Of the islands in the Indian Ocean, just off the African continent mainland, the following remain primarily French-speaking:
French is still spoken on Madagascar, even though it has been independent since 1960. Photo credit: David Darricau on VisualHunt
Many North African countries remain strongly francophone, and French may be an administrative (though not an official) language – for example in Algeria, Mauritania, Morocco and Tunisia. The Lebanon is also strongly francophone.
France once had extensive territories in the Americas, which it lost at the end of the 18th and beginning of the 19th century. Their occupiers left traces in these regions in the form of the French language, still spoken there today.
Haiti is a sovereign nation in the Caribbean on the western end of the island of Hispaniola (the rest of the island is occupied by the Dominican Republic.) Though first claimed by Spain, many French settled on the western end of the island. In 1625 their land was ceded to the French who imported African slaves to work on sugar plantations there. Haiti was on of the first of the French colonies to gain independence, as Charles X recognised Haiti as a sovereign nation in 1825 (though it was not the end of their worries). Haiti is one of the founding members of the United Nations.
Its two official languages are French and Haitian Creole.
Parts of Canada was claimed by France in 1534 by explorer Jacques Cartier. This colony was never as lucrative as some of the others, and the territory of New France was ceded to the British in 1763 after the Seven Year’s War. The Royal Proclamation of 1763 gave the newly-created (and renamed) colony of Québec a number of administrative liberties and a certain autonomy. This created tensions in the 13 colonies to the south that was one of the factors in the American bid for independence.
French is an official language throughout the Québec province. Photo credit: simplethrill on Visualhunt
Canada became independent from Britain in several steps, but through all of that Québec retained its cultural identity and Québécois, the French dialect spoken there, is a recognised official language. There are also fairly large francophone communities in New Brunswick, Ontario and Manitoba.
After the sale of the Louisiana Territory to the freshly-minted United States in 1803, a large swathe of land west of the Mississippi changed hands. The area is now English-speaking, but there are still some pockets where a form of French is spoken, called either Louisana French or Creole French. You can hear it spoken on YouTube, for example in this video. Like many Creole languages, verb forms tend towards the composite forms (and some special conjugations), and greater use of the words “quoi” and “que”.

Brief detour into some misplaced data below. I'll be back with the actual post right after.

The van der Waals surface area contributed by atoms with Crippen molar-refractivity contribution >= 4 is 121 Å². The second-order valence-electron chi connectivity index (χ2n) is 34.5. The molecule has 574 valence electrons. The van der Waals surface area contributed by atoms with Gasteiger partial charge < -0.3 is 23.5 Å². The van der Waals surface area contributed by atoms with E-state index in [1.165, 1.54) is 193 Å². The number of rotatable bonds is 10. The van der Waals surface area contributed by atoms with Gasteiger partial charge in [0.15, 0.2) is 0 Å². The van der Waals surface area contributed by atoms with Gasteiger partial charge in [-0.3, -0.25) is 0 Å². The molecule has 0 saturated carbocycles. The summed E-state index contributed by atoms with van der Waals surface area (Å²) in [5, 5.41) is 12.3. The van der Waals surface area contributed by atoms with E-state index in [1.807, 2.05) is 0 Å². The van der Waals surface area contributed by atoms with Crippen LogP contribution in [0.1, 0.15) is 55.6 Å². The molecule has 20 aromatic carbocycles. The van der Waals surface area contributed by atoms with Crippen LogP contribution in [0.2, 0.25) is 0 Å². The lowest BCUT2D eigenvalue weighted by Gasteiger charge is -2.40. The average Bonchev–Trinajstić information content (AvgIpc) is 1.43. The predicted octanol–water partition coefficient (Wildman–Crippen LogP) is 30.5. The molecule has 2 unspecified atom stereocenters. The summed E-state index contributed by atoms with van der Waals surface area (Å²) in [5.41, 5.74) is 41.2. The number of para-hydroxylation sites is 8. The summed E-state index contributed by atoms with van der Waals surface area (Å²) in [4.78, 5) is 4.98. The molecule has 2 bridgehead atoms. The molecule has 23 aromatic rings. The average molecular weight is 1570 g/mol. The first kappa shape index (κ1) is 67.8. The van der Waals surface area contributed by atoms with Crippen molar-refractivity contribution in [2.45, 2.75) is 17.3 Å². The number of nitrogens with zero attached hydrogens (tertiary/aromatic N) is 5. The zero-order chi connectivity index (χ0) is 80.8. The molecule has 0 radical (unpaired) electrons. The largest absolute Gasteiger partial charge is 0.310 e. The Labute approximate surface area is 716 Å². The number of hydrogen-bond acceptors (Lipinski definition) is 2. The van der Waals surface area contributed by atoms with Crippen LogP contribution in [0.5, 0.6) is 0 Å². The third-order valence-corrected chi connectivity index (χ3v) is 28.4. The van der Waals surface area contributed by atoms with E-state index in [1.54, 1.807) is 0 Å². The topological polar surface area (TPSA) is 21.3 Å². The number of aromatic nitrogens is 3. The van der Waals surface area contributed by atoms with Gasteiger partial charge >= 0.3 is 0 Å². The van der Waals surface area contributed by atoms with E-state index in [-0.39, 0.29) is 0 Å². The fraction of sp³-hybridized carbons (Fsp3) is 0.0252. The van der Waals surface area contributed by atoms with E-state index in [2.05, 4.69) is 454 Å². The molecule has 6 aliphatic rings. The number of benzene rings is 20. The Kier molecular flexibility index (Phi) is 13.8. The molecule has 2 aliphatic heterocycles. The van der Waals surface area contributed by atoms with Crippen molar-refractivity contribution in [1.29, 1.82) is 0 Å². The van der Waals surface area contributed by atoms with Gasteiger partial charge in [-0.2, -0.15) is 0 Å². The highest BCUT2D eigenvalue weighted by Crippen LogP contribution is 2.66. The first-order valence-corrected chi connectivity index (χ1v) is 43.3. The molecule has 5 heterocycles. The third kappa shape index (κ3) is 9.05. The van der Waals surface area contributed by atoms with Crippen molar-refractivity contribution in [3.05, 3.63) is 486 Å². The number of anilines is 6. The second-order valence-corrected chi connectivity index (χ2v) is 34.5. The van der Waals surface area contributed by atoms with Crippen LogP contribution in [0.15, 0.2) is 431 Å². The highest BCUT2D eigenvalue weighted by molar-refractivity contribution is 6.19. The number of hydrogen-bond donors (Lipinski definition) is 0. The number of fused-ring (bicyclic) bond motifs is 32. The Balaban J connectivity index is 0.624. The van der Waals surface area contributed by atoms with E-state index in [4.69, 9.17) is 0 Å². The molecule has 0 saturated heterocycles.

Click here to learn 10 fun facts about France.
Most of the French-speaking islands in the Pacific are still a part of France. However, Vanuatu, a Melanesian archipelago claimed by the French in 1880, became independent a hundred years later. French is still an official language next to English and Bislama, a pidgin language particular to Vanuatu (there is not one native language in Vanuatu, but over a hundred, which is why a pidgin is the official language.)
Though France never got the foothold in India that the British Empire managed to establish, it did control several regions of India for a time, formerly known as Pondichéry, Karikal, Mahé and Yanaon. In 1962 all four districts officially became a part of India as the union territory of Puducherry. The same happened for a second region called Chantannagar. French is an official language in these regions.
In addition, many regions around the world still have French as their mother tongue because they are still an official part of France. France named them the DOM-TOM. This stands for Départements d’Outre-Mer – Territoires d’Outre-Mer (Overseas départements – overseas territories). While the DOM have exactly the same status as the départements (administrative districts) on the Continent, the TOM have a somewhat inferior status with no voting rights except in local elections. In 2007, the COM (Overseas Collectivities) were created to replace the antiquated TOM status. The COMs are represented in the French Parliament but are not an integral part of France, retaining a certain autonomy. For example, of the COMS only St. Martin is part of the European Union, and only the Atlantic COMS use the Euro.
The following regions abroad are considered French départements:
In 2003, the last of the TOMs became COMs (St- Pierre-et-Miquelon, French Polynesia, Wallis-and-Fortuna and Mayotte), with the exception of the French Southern and Antarctic Lands, comprising uninhabited islands in the Southern Indian Ocean and around Madagascar, as well as the French claim to Antarctica, the Terre Adélie. None have a permanent population, but most of the researchers etc. to visit them speak French; they are administered by a Préfet.
The Collectivités D’Outre-Mer each have a slightly different status. They are semi-independent, but all still have French as one of their official languages. They are:
Clipperton Island is the most isolated place on the planet, and currently uninhabited. But when someone does visit, he or she speaks French. Photo credit: EVS-Islands on VisualHunt
Then there is the Île Clipperton, a small island about a thousand kilometres west of the coast of Mexico. It is considered the most isolated place on the planet. This atoll is administered directly by the Overseas Minister. It was once exploited for phosphate and guano, but both are now exhausted and the atoll is uninhabited.